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Innovation and Industry: Our Futurebuild round-up 2022

green building photo

Futurebuild 2022 took place over three days, beginning on the 1st of March. The event saw manufacturers and suppliers working within the built environment and its related industries come together in a curated exhibition focused on sustainability.

The event’s central focus was on leveraging cross-sector collaboration to propel the construction industry towards net-zero, in line with the UK government’s requirements.

While Futurebuild (formerly known as Ecobuild) has historically concentrated on sustainability in its broadest sense, Futurebuild 2022 saw organisers harness an increased urgency that arose from COP26 and tightening restrictions.

Through thoughtful curation, Futurebuild brought together over 20,500 disruptors, influencers, and decision-makers to learn, network and debate key issues affecting the built environment.

The event offered an unrivalled opportunity to consider how the industry can reflect and challenge barriers. These obstructions have seen the built environment’s move towards a low-carbon future as “extremely difficult in practice” (CREDS, Killip, 2020).

Embodied carbon at Futurebuild:

This year, embodied carbon was one of the key themes at Futurebuild (the carbon emissions from the materials and construction process).

The topic is emphasised by long-term regulatory goals, such as the UK’s sixth carbon budget (2033 – 37) and by leading industry organisations like the Green Building Council.

Discussions and talks included reducing material use through intelligent design decisions and retrofitting rather than building from scratch.

However, it was made clear that the industry also needs materials innovation to reduce embodied carbon for good.

For example, there were several exhibited solutions for reducing the embodied footprint of concrete, the most common construction material in the world.

These included low carbon cement alternatives like GGBS (Ground Granulated Blast furnace Slag) and the reduction of Portland cement emissions by trialling hydrogen-powered furnaces (discussed in a talk by Hanson, and on the MPA stand) and carbon capture technologies (Hanson).

Carbon capture and hydrogen fuel are central parts of the MPA’s (Mineral Products Association) Net Zero Roadmap for the Concrete industry.

Low Carbon Materials (LCM), formerly Sphera, were also exhibiting carbon-negative concrete aggregate OSTO™ that uses waste plastic and other waste/by-products to reduce the embodied carbon footprint of a new building significantly.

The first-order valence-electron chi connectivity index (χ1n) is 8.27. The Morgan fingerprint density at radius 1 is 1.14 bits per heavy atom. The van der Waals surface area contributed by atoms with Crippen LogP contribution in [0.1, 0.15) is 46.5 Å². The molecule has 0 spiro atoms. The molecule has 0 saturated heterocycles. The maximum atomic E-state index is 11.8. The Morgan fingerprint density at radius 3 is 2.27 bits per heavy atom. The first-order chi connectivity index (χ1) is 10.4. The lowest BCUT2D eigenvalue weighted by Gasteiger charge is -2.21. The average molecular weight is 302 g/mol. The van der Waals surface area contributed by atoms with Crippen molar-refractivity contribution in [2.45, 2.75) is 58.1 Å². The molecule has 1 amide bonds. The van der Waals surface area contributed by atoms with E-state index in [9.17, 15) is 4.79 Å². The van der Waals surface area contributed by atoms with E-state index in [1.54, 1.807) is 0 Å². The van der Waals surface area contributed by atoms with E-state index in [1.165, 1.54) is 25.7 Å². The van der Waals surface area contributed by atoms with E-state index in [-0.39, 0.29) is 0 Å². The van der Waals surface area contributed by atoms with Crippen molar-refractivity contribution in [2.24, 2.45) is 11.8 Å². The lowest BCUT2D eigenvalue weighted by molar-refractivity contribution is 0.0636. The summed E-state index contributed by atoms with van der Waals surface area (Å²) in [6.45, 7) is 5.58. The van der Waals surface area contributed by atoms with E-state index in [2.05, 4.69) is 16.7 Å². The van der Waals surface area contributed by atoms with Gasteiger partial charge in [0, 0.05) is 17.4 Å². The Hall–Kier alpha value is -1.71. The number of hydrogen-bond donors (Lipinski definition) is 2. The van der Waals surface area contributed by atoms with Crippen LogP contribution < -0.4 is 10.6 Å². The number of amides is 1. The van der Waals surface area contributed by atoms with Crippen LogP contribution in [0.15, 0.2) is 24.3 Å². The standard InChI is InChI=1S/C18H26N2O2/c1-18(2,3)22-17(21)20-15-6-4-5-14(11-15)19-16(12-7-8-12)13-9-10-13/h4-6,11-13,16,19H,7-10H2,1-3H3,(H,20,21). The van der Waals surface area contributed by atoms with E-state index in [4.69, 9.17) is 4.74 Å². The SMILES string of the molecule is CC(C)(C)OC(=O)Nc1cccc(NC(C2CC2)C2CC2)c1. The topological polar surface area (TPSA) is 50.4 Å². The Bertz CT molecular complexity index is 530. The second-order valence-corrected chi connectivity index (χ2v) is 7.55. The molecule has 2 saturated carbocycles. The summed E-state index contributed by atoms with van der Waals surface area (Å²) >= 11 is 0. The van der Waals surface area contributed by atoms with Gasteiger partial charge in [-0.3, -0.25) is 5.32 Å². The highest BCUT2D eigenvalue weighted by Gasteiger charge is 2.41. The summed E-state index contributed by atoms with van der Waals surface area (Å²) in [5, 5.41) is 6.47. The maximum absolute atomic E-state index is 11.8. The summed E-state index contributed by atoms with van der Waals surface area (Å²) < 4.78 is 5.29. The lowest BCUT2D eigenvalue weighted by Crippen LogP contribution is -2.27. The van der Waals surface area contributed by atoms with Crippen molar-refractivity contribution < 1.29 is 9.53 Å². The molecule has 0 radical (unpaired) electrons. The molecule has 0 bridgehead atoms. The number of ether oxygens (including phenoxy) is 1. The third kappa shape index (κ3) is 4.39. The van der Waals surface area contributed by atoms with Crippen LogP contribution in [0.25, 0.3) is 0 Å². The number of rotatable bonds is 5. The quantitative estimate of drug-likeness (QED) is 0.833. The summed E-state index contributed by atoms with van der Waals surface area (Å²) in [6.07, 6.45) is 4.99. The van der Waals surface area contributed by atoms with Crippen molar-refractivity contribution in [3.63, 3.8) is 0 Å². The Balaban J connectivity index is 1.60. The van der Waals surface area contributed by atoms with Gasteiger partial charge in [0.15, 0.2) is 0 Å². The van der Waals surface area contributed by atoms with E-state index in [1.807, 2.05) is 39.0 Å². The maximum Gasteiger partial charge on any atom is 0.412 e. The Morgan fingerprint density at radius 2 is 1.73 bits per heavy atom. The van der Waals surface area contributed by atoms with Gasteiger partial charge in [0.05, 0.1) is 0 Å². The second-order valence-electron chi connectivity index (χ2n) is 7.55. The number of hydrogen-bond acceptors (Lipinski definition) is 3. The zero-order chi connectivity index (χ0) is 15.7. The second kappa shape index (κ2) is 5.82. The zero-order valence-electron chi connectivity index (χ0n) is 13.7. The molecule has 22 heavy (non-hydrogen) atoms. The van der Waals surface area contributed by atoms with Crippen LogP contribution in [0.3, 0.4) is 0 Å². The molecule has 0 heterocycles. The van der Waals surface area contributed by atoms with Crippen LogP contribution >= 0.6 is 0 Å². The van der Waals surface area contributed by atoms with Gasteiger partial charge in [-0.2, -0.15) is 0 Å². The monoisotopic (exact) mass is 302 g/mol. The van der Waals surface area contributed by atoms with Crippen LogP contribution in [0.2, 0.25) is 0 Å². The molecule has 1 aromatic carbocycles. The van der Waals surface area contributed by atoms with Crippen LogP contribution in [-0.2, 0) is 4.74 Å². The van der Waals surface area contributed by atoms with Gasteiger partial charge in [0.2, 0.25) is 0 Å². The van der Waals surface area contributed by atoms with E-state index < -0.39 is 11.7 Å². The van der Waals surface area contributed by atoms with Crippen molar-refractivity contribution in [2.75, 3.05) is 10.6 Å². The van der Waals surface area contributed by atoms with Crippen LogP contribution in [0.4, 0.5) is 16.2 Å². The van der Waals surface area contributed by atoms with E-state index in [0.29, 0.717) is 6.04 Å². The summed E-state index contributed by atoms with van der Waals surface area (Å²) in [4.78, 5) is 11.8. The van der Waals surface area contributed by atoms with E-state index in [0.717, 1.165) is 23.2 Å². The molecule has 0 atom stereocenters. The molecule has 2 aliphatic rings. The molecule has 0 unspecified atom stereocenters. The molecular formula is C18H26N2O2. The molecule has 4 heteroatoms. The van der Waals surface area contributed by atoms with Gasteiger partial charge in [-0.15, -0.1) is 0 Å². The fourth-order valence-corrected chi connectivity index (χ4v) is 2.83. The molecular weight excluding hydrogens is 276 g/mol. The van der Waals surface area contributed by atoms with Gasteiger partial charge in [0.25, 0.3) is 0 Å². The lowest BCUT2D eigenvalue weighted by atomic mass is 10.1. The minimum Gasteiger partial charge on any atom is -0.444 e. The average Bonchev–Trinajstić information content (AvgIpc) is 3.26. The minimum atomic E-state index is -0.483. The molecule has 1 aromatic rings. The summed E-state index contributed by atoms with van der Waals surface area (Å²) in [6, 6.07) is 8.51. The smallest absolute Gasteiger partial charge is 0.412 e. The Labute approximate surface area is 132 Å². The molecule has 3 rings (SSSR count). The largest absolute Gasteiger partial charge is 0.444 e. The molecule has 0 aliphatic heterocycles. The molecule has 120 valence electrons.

Groups such as the Architects Climate Action Network also discussed embodied carbon at Futurebuild. The network is campaigning to introduce a ‘whole life’ carbon assessment for the built environment.

With around 11% of global energy-related emissions coming from embodied carbon (30% of those attributed to the construction industry), accurate measuring and reduction are crucial for construction net-zero (UKGBC).

This post further explains the embodied carbon regulation in the UK.

Our highlights:

Companies present represented all corners of the construction industry. We joined the likes of BECK, a globally-active and established fastenings company, and Mosa, who produced the first C2C certified ceramics.  

One notable exhibition was by Graphenstone Paints, who displayed their air purification paint used to decrease harmful air pollution.

Additionally, the Green Building Calculator display highlighted developments in measuring building-related carbon emissions.

Amongst the highlights was the Big Innovation Pitch, of which LCM CEO, Dr Natasha Boulding, was a judge. The panel considered over 90 submissions, with criteria including innovation and advancement, benefit to nature, and role in helping reach net-zero targets. After fierce competition and an impressive calibre of applicants, Dr Boulding and her fellow judges awarded the prize to Sunamp for their Thermino Thermal Storage Battery.

Continued innovation is essential for the construction industry. Indeed, it is among the most critical aspects of reaching net-zero. While the UK is currently on target to reach net-zero by 2050 (Sustainable Cities and Society, Broo et al., 2021), reaching this target is not given. The industry supports a commitment to lower carbon materials (Sustainable Cities and Society, Omer and Noguchi, 2020). However, this must translate into action for the built environment to meet carbon targets.

Our continuous innovation approach offers an incredible opportunity for developers and architects to utilise products to reduce carbon emissions and improve material quality. Futurebuild was an excellent opportunity to forge intra-industry collaborations.

We are committed to creating products that make net-zero construction a reality and the obvious choice, in line with the assertion that “nothing should be off the table when it comes to bringing climate change under control” (Prof Jankovic, 2022).

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You can learn more about carbon construction terminology, UK carbon targets and much more in the ‘Explained’ series on our blog page.

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